Freedom’s Progress?: A History of Political Thought, by Gerard Casey
I have skipped ahead to Casey’s review of the European Middle Ages. His first chapter regarding this period is entitled “Christianity,” as seems appropriate if one is discussing freedom’s progress in the Middle Ages.
For its first three hundred years, Christianity was a non-establishment religion. Christians learned to live beyond the action of the state, without state protection, and even had to struggle against the state:
These three centuries established an abyss between the domain of government and the domain of religion….
When Constantine turned to Christianity, much of his reason was for the support that this religion could bring to the Imperial State. Initially, Caesaro-Papism (with the head of state also head of the Church) held sway. This arrangement continued in the East until the fall of Constantinople in 1453.
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In the wake of the Rome’s demise, barbarian kingdoms emerged – Visigoths, Franks, Lombards. As tribes accepted Christianity, for a time Caesaro-Papism continued. However from the eleventh century onward, this would all change.
Tom Palmer regards Gregory VII’s issuance of Dictatus Papae in 1075, in which the independence of the Church was announced, as “the first of the most significant moments of the past thousand years.”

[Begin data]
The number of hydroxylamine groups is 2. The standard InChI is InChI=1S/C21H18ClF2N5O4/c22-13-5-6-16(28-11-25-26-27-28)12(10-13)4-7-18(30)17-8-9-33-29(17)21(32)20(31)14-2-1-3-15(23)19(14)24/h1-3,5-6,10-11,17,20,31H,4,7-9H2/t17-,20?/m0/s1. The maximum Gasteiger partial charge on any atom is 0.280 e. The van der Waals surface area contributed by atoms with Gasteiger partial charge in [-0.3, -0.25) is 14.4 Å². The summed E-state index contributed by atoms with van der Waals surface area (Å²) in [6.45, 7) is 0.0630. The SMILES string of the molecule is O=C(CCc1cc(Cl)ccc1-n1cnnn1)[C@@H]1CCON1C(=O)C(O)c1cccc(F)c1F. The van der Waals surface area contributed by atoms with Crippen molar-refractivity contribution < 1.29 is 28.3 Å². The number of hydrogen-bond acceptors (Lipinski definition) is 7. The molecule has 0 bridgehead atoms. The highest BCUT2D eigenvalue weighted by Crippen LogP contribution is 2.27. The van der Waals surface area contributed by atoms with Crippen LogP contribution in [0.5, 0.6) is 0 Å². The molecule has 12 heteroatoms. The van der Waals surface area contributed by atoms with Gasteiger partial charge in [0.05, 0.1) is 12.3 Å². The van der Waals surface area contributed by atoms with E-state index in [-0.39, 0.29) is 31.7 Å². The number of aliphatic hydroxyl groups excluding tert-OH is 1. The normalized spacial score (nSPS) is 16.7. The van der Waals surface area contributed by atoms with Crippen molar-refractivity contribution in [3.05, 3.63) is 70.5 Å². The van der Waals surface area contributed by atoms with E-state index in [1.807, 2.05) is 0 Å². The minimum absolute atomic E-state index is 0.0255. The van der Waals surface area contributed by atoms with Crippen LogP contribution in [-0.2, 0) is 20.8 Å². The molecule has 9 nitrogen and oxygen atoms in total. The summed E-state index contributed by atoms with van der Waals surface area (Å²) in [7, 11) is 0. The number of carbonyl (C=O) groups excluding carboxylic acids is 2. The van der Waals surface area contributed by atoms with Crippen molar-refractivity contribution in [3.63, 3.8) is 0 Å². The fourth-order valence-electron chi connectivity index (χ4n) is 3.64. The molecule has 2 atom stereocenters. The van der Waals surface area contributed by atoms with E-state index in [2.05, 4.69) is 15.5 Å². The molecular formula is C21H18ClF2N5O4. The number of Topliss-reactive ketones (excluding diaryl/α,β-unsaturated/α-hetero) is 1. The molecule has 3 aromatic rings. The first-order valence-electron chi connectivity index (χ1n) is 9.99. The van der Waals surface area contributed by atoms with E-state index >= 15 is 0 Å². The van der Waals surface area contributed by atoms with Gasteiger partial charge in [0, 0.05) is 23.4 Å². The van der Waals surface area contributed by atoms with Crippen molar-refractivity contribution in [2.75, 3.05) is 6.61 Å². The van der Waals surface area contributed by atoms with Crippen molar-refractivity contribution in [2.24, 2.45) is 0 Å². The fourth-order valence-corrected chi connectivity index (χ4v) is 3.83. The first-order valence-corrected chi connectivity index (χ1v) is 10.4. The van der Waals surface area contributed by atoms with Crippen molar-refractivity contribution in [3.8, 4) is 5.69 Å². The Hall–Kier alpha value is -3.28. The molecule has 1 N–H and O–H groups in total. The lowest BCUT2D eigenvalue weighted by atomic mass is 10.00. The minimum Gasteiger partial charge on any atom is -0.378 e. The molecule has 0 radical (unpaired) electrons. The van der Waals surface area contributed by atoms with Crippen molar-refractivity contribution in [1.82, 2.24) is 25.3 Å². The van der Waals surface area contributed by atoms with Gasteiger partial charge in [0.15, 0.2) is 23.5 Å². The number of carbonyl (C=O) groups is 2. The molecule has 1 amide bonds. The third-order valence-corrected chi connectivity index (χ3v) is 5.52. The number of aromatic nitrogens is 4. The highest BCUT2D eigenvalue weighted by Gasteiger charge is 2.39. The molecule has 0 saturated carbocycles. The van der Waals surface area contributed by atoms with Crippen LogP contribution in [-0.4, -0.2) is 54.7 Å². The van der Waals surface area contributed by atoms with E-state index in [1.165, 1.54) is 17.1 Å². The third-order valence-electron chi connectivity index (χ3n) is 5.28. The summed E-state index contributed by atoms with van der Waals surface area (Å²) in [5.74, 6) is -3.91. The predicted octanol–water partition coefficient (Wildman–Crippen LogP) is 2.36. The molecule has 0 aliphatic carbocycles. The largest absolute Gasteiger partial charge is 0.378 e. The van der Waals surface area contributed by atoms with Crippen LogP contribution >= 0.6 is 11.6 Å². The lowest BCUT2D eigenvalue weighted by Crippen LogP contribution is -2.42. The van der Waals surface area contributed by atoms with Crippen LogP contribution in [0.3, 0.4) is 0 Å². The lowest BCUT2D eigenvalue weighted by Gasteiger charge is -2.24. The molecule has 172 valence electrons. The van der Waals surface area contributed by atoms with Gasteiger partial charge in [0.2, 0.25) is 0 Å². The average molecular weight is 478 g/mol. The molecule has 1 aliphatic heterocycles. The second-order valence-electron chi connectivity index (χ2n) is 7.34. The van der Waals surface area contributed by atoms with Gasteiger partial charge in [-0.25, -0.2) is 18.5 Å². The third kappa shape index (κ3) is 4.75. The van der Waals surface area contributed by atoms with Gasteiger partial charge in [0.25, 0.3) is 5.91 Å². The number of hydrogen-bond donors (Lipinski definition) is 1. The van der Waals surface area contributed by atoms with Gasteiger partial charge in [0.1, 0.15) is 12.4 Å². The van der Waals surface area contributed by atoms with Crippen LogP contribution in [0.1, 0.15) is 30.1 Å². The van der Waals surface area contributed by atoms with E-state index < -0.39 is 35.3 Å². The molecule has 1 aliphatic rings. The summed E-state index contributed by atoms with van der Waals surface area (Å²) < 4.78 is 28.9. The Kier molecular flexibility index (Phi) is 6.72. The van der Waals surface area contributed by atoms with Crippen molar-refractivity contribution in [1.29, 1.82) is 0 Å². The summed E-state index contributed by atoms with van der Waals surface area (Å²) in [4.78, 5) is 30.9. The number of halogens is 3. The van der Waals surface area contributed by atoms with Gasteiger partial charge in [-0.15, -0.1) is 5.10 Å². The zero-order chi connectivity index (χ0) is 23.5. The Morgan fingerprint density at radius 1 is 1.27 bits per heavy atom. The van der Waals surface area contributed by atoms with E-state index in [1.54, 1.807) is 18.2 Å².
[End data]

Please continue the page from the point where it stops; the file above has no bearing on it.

The power of the Church gradually increased in the subsequent years, such that papal power came to know no national bounds in wielding imperial authority. While ecclesiastical independence was a welcome event, it seems to have consumed itself in power, coming “to a shuddering halt with the onset of the Reformation.”
Setting aside the religious and theological issues, this result allowed for a return of local Caesaro-Papism, primarily in the areas under the sway of Lutheranism and Calvinism, but also in many Catholic regions as well. This result also gave birth to what we now know as the modern state:
The modern state, in the form in which we have come to know it – the sole sovereign power in a defined territory, exercising a monopoly on (allegedly) legitimate violence, with the power to commandeer the resources, including the persons, of its citizens – had come into existence.
There was no “state,” as we know it, until the Reformation. Again, set aside the theology; this is something worth understanding for those concerned about liberty…it seems to me. Of course, the Church was not faultless in bringing on this result, as noted by Casey.
In any case, Casey is getting too far ahead in the story. While Christianity had no immediate impact on the political environment, it did establish fundamental building blocks for what would become subsequent political thought. Casey offers three important factors:
…first, the idea that there are two centres of human allegiance; second, the development of the gold and silver rules, together the rule of reciprocity, as the basis of human conduct; and third (and for my purposes in this history, most importantly) the value of the individual as a creature made in the image and likeness of God, whose ultimate goal is to know, love, and serve God in this life and be happy with Him in the next.
Casey examines each of these in turn – as will I shortly. However a few interesting points are raised: to the first, competing and decentralized governance authorities; to the second, the silver rule is insufficient; to the third…this one is interesting.